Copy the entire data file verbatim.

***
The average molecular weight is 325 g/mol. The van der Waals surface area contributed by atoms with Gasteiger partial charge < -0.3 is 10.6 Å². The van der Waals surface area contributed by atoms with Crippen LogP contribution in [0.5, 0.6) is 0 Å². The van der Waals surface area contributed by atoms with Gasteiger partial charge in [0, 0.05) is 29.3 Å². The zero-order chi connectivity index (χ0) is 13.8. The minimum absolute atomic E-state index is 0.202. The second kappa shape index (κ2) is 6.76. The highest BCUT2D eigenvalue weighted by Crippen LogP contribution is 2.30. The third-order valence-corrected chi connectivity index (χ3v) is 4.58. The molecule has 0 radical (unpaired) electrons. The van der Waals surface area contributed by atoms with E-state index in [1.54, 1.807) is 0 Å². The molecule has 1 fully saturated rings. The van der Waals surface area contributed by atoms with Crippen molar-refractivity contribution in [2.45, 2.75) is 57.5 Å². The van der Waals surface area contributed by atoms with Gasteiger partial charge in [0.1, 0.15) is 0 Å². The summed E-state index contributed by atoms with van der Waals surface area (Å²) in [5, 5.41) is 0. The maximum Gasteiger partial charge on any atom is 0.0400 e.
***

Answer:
The average molecular weight is 325 g/mol. The van der Waals surface area contributed by atoms with Gasteiger partial charge < -0.3 is 10.6 Å². The van der Waals surface area contributed by atoms with Crippen LogP contribution in [0.5, 0.6) is 0 Å². The van der Waals surface area contributed by atoms with Gasteiger partial charge in [0, 0.05) is 29.3 Å². The zero-order chi connectivity index (χ0) is 13.8. The minimum absolute atomic E-state index is 0.202. The second kappa shape index (κ2) is 6.76. The highest BCUT2D eigenvalue weighted by Crippen LogP contribution is 2.30. The third-order valence-corrected chi connectivity index (χ3v) is 4.58. The molecule has 0 radical (unpaired) electrons. The van der Waals surface area contributed by atoms with E-state index in [1.54, 1.807) is 0 Å². The molecule has 1 fully saturated rings. The van der Waals surface area contributed by atoms with Crippen molar-refractivity contribution in [2.45, 2.75) is 57.5 Å². The van der Waals surface area contributed by atoms with Gasteiger partial charge in [0.1, 0.15) is 0 Å². The summed E-state index contributed by atoms with van der Waals surface area (Å²) in [5, 5.41) is 0. The maximum Gasteiger partial charge on any atom is 0.0400 e.